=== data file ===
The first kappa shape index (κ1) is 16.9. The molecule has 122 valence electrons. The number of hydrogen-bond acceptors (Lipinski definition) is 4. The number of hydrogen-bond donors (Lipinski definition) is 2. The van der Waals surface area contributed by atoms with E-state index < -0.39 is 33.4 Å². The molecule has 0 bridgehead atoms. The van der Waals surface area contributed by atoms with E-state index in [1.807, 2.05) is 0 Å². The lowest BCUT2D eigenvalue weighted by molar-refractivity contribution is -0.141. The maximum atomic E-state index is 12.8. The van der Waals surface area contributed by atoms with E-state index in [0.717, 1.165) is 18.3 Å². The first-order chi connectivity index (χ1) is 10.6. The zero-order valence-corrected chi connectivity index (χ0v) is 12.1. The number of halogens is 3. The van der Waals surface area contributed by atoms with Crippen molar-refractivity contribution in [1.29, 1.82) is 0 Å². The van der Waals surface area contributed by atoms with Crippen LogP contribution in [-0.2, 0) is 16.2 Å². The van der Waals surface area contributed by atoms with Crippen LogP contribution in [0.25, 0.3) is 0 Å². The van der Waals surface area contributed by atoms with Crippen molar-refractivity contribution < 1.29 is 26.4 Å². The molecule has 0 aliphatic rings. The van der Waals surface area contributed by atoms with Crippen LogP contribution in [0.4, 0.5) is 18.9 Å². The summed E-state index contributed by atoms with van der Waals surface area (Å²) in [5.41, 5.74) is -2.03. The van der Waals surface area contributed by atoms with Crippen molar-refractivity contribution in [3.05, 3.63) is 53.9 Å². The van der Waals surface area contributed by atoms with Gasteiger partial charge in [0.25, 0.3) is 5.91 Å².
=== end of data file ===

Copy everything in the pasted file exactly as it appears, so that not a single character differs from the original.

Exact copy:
The first kappa shape index (κ1) is 16.9. The molecule has 122 valence electrons. The number of hydrogen-bond acceptors (Lipinski definition) is 4. The number of hydrogen-bond donors (Lipinski definition) is 2. The van der Waals surface area contributed by atoms with E-state index < -0.39 is 33.4 Å². The molecule has 0 bridgehead atoms. The van der Waals surface area contributed by atoms with E-state index in [1.807, 2.05) is 0 Å². The lowest BCUT2D eigenvalue weighted by molar-refractivity contribution is -0.141. The maximum atomic E-state index is 12.8. The van der Waals surface area contributed by atoms with E-state index in [0.717, 1.165) is 18.3 Å². The first-order chi connectivity index (χ1) is 10.6. The zero-order valence-corrected chi connectivity index (χ0v) is 12.1. The number of halogens is 3. The van der Waals surface area contributed by atoms with Crippen molar-refractivity contribution in [1.29, 1.82) is 0 Å². The van der Waals surface area contributed by atoms with Crippen LogP contribution in [-0.2, 0) is 16.2 Å². The van der Waals surface area contributed by atoms with Crippen LogP contribution in [0.25, 0.3) is 0 Å². The van der Waals surface area contributed by atoms with Crippen molar-refractivity contribution < 1.29 is 26.4 Å². The molecule has 0 aliphatic rings. The van der Waals surface area contributed by atoms with Crippen LogP contribution in [0.4, 0.5) is 18.9 Å². The summed E-state index contributed by atoms with van der Waals surface area (Å²) in [5.41, 5.74) is -2.03. The van der Waals surface area contributed by atoms with Crippen molar-refractivity contribution in [3.05, 3.63) is 53.9 Å². The van der Waals surface area contributed by atoms with Gasteiger partial charge in [0.25, 0.3) is 5.91 Å².